Until very recently, if you’d said “peach,” I would’ve responded (very excitedly) “cobbler!?” But now, every southerner’s favorite fruit is becoming the tech world’s favorite app. On Friday, a new social network took social media by storm, and the world was introduced to Peach, a messaging app created by Vine founder, Dom Hofmann.
With a domain name that just screams “hip,” Peach.cool is a mobile app that does what about a billion others do — let you message your friends with text, photos, and GIFs. But somehow, Hofmann got something right on this particular iteration because people can’t seem to get enough.
It’s a combination of some of our favorite existing platforms, with an interface that looks decidedly Slack-like. But it’s also got definitive elements of Twitter, Tumblr, and of course, Facebook. While you can’t directly (or privately) message anyone, you can do things like set statuses, share pictures, your location, or blow someone a kiss. Self-described as a “fun, simple way to keep up with friends and be yourself,” the app seems to have mastered the combination of overstated simplicity and understated absurdity. I mean, come on — how many more ways could you possibly need to share a status at this point?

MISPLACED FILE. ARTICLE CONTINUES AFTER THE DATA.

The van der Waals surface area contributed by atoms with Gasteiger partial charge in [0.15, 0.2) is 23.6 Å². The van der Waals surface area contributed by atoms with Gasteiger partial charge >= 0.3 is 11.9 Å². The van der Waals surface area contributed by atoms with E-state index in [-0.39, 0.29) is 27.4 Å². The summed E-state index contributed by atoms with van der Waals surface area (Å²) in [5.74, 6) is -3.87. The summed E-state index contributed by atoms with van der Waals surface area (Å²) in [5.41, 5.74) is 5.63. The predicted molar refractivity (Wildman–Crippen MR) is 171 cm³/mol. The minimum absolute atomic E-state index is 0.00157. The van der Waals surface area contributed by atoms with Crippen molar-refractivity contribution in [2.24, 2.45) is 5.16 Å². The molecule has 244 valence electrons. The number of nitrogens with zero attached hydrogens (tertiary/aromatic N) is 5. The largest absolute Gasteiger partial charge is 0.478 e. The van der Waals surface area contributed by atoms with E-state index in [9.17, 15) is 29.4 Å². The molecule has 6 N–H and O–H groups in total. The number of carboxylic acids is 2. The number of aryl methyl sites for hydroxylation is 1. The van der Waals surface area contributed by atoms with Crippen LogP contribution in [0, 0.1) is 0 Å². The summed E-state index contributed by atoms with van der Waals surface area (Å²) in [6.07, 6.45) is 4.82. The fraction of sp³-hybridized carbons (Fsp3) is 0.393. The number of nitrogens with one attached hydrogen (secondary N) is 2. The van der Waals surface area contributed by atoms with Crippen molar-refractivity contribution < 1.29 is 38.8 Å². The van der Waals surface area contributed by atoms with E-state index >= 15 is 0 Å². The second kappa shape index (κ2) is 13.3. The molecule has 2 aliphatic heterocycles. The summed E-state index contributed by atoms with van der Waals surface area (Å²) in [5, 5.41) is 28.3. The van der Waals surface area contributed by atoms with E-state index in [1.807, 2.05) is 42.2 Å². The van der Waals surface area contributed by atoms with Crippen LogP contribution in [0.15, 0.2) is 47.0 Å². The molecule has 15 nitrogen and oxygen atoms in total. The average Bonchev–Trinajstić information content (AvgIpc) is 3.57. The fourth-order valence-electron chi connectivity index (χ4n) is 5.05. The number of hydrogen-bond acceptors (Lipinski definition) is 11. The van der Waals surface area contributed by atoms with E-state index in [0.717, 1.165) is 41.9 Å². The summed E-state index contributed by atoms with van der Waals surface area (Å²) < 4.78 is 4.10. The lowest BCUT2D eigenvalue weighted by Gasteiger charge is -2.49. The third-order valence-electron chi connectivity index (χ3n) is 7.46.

Of course, it’s always fun learning your way around a new app that all of your friends seem to be using. And as far as the onboarding process goes, Peach is obviously making that as easy as possible. Thanks to Peach’s “magic words,” you can type things like “GIF” and be allowed to find and share one, or type “Draw” to make a little illustration. If you write “song,” you’ll share whatever you’re playing on your phone, and you can rate anything from a scale of one to five using the word, you guessed it, “rate.”
Already, numerous “celebrity” accounts have popped up on the app, because everyone wants to pretend to be Taylor Swift, even if only online. Everyone from Tim Cook to Tila Tequila now has a facetious account, but who knows, maybe the real deals will soon join themselves.
On Friday, when Peach had hit peak popularity, numerous reports of the app crashing surfaced — a happy problem, given the issue was due to the massive traffic the messaging newcomer experienced. But we’ll have to see if this one sticks or, like so many before it, is just a passing phase.